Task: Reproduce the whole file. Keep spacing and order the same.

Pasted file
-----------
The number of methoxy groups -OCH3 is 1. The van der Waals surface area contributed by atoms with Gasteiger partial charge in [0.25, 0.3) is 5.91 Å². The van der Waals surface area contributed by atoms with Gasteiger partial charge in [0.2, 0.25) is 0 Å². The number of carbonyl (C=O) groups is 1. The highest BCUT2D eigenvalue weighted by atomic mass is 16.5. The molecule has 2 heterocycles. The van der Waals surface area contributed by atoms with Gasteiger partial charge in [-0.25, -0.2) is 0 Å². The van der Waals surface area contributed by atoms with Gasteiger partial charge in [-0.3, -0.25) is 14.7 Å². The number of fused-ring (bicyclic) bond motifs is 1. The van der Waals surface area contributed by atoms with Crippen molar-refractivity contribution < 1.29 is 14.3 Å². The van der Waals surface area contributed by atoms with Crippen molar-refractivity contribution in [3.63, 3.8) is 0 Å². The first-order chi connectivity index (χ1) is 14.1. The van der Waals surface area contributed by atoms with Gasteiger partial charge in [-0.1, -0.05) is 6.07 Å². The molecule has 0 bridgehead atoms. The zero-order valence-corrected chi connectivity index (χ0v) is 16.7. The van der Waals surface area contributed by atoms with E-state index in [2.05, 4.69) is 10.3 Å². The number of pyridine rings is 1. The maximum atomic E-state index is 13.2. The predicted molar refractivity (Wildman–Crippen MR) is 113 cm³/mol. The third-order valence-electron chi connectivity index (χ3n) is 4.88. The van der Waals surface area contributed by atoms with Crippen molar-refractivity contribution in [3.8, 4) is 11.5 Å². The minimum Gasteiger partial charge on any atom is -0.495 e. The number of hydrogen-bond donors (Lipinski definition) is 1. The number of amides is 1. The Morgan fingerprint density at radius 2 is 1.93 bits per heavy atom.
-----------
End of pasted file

The number of methoxy groups -OCH3 is 1. The van der Waals surface area contributed by atoms with Gasteiger partial charge in [0.25, 0.3) is 5.91 Å². The van der Waals surface area contributed by atoms with Gasteiger partial charge in [0.2, 0.25) is 0 Å². The number of carbonyl (C=O) groups is 1. The highest BCUT2D eigenvalue weighted by atomic mass is 16.5. The molecule has 2 heterocycles. The van der Waals surface area contributed by atoms with Gasteiger partial charge in [-0.25, -0.2) is 0 Å². The van der Waals surface area contributed by atoms with Gasteiger partial charge in [-0.3, -0.25) is 14.7 Å². The number of fused-ring (bicyclic) bond motifs is 1. The van der Waals surface area contributed by atoms with Crippen molar-refractivity contribution < 1.29 is 14.3 Å². The van der Waals surface area contributed by atoms with Crippen molar-refractivity contribution in [3.63, 3.8) is 0 Å². The first-order chi connectivity index (χ1) is 14.1. The van der Waals surface area contributed by atoms with Gasteiger partial charge in [-0.1, -0.05) is 6.07 Å². The molecule has 0 bridgehead atoms. The zero-order valence-corrected chi connectivity index (χ0v) is 16.7. The van der Waals surface area contributed by atoms with E-state index in [2.05, 4.69) is 10.3 Å². The number of pyridine rings is 1. The maximum atomic E-state index is 13.2. The predicted molar refractivity (Wildman–Crippen MR) is 113 cm³/mol. The third-order valence-electron chi connectivity index (χ3n) is 4.88. The van der Waals surface area contributed by atoms with Crippen molar-refractivity contribution in [3.8, 4) is 11.5 Å². The minimum Gasteiger partial charge on any atom is -0.495 e. The number of hydrogen-bond donors (Lipinski definition) is 1. The number of amides is 1. The Morgan fingerprint density at radius 2 is 1.93 bits per heavy atom.